Firms Flock to Circular Economy 100 USA
By Sunny Lewis
SAN FRANCISCO, California, April 12, 2016 (Maximpact.com News)
“A circular economy is one that is restorative and regenerative by design,” says Dame Ellen MacArthur.
She has taken a special interest in circular systems. Four years after becoming the fastest solo sailor to circumnavigate the globe, a 2005 record that still stands, MacArthur founded the UK charity that bears her name to advance the sustainability that flows from a well-functioning circular economy.
In the latest curve, in March the Ellen MacArthur Foundation announced the launch of a U.S. chapter of its popular international Circular Economy 100 (CE100) program.
CE100 brings together leading organizations such as Google, CocaCola and Apple, with the goal of innovating, developing and implementing circular economy opportunities.
The kick off event for CE100 USA members was a one-day workshop in San Francisco on March 31
Executives from SunPower, Tarkett and Walmart Stores were there. These latest corporate members of CE100 USA will share their expertise in implementing circular economy opportunities and learn from their new associates.
SunPower’s Chief Operating Officer Marty Neese said, “At SunPower, we are the first and only company to offer solar solutions that are as sustainable as the energy they produce by manufacturing Cradle to Cradle Certified™ Silver solar panels in facilities that are landfill-free and Leadership in Energy and Environmental Design (LEED) certified.”
“We look forward to continuing our collaboration with influential organizations as a member of the international Circular Economy 100, and now here in the U.S. as a member of the CE100 USA, to create a truly regenerative economy,” said Neese.
That’s really what the CE100 does, wherever the chapter is based – member organizations enjoy unique collaboration, capacity building, networking and research opportunities to help them achieve their circular economy ambitions more quickly.
They can even learn from the world’s biggest retailer. Walmart’s senior vice president of sustainability Laura Phillips said, “Walmart is pleased to join Circular Economy 100 USA to share our learnings and learn more from other companies so that we can better engage suppliers and customers in these practices.”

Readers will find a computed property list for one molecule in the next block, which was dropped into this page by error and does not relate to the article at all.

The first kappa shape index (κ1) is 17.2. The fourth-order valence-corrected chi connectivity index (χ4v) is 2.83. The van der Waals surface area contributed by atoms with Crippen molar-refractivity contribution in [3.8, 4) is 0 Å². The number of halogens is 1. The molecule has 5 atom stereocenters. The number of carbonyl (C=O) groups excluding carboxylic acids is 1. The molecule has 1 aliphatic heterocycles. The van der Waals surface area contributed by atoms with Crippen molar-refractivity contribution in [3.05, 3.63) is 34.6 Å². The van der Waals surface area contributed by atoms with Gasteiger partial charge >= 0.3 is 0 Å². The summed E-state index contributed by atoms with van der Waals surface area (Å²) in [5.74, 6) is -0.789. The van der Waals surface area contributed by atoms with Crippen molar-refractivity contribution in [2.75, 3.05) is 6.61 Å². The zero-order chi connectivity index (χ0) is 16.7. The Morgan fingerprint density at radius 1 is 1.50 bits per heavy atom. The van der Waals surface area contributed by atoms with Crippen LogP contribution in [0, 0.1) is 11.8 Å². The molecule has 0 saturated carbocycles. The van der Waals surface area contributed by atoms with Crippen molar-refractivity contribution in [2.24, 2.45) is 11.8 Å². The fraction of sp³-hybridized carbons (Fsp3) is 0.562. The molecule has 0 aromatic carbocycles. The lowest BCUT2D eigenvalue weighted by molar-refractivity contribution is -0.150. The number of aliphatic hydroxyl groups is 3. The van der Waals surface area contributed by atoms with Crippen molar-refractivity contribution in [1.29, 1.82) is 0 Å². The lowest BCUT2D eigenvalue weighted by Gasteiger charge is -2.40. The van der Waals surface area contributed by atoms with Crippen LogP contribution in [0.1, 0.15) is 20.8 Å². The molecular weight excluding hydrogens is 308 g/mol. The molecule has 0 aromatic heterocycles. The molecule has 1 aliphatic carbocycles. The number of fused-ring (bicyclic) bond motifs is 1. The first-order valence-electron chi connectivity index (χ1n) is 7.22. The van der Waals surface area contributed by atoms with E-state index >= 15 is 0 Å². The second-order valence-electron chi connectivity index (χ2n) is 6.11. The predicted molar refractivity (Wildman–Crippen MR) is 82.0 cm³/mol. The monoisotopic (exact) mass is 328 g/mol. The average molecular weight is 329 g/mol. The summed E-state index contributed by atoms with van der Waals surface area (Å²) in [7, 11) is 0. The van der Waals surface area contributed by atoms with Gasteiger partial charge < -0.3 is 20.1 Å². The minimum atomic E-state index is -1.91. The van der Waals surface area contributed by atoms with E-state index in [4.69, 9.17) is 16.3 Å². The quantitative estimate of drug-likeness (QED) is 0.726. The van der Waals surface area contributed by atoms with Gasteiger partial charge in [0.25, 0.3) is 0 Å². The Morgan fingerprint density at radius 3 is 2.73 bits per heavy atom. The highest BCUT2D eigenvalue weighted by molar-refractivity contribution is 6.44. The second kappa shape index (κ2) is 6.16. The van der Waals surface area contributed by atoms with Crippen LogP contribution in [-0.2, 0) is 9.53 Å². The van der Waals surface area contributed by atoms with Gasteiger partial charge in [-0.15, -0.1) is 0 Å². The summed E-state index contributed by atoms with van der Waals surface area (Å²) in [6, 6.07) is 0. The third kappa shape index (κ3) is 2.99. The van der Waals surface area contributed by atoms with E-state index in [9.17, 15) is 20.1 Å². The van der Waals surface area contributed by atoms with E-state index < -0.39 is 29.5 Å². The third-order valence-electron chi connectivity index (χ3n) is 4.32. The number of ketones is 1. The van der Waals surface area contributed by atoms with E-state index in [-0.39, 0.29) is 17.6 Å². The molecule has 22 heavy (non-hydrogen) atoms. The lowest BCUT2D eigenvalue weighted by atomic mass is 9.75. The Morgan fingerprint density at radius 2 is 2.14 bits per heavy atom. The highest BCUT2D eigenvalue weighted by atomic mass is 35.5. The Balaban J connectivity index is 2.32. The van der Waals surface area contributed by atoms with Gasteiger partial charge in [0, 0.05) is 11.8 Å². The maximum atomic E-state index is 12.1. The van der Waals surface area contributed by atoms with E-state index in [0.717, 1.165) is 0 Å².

Noble Environmental Technologies is a San Diego, California company, a CE100 USA member and featured innovative technology partner that manufactures design-flexible building panels from the advanced green material ECOR.
ECOR solves waste stream problems by using the discarded cellulose fiber.
Developed in partnership with the U.S. Department of Agriculture, ECOR can be made from cellulose fibers from a wide variety of materials: office paper waste, cardboard, recycled denim and other fabrics, hemp, jute, sugar cane bagasse, corn husks, wood dust and trimmings.
When retail giant Walmart decided to commit to zero waste to landfill by 2025, they turned to ECOR. There are currently 300 ECOR display units in Walmart stores across the United States.
Used by architects, designers, furniture and cabinetry manufacturers, ECOR is Cradle to Cradle® certified. Manufacturing, done in Shanghai, produces no waste, uses no chemicals and creates a biodegradable material made from 100 percent recycled content.
There are no adhesives, no chemicals, no formaldehyde, no petroleum – no additives at all.
It’s strong, structurally solid and 75 percent lighter than conventional panel product – an endlessly recyclable alternative to wood, particleboard, fiberboard, aluminum, plastic, cardboard and other composites.
Manufactured with a simple pressure and heat process, old ECOR can be broken down again to the cellulose fiber level and put back through the process to create another batch of the material in an endless circular loop.
This is the kind of company and product that Dame Ellen believes will have advantages in a resource-constrained future.
“The circular economy offers many quantified benefits, and provides a positive way forward for businesses wishing to hedge themselves from market volatility. Our 2013 report Towards the Circular Economy Vol. 2, featuring analysis by McKinsey & Co, highlighted the US$700 billion opportunity in global consumer goods material savings from adopting circular economy practices,” she said.
Take another new member of the CE100 group, Tetra Pak, which makes drinks packaging. The Swiss-Swedish company aims to offer packages entirely made of renewable materials and is already working towards this goal.
Tetra Pak packaging materials are made up of paperboard (73%), plastic (22%) and aluminium foil (5%).
The paperboard is primarily made of materials from sustainably managed forests which carry the FSC™-label. In 2014, Tetra Pak launched its first milk package made entirely from plant-based materials – paperboard and plastics derived from sugar-cane.
Tetra Pak CEO Dennis Jönsson said, “Joining the CE100 programme reflects Tetra Pak’s commitment to maintaining a leadership position in recycling and in the use of renewable materials from sustainably managed sources.”
“For organizations which embrace the opportunities offered by the circular economy, there are first-mover advantages available,” said MacArthur. “The CE100 USA program provides key insight to support organizations in their transition, and to help accelerate their rate of circular economy innovation.”
Featured image: CE100 USA logo from Ellen MacArther Foundation
Main image: Ellen MacArthur Creative Commons license via Youtube: Circular economy a massive opportunity – meet Dame Ellen MacArthur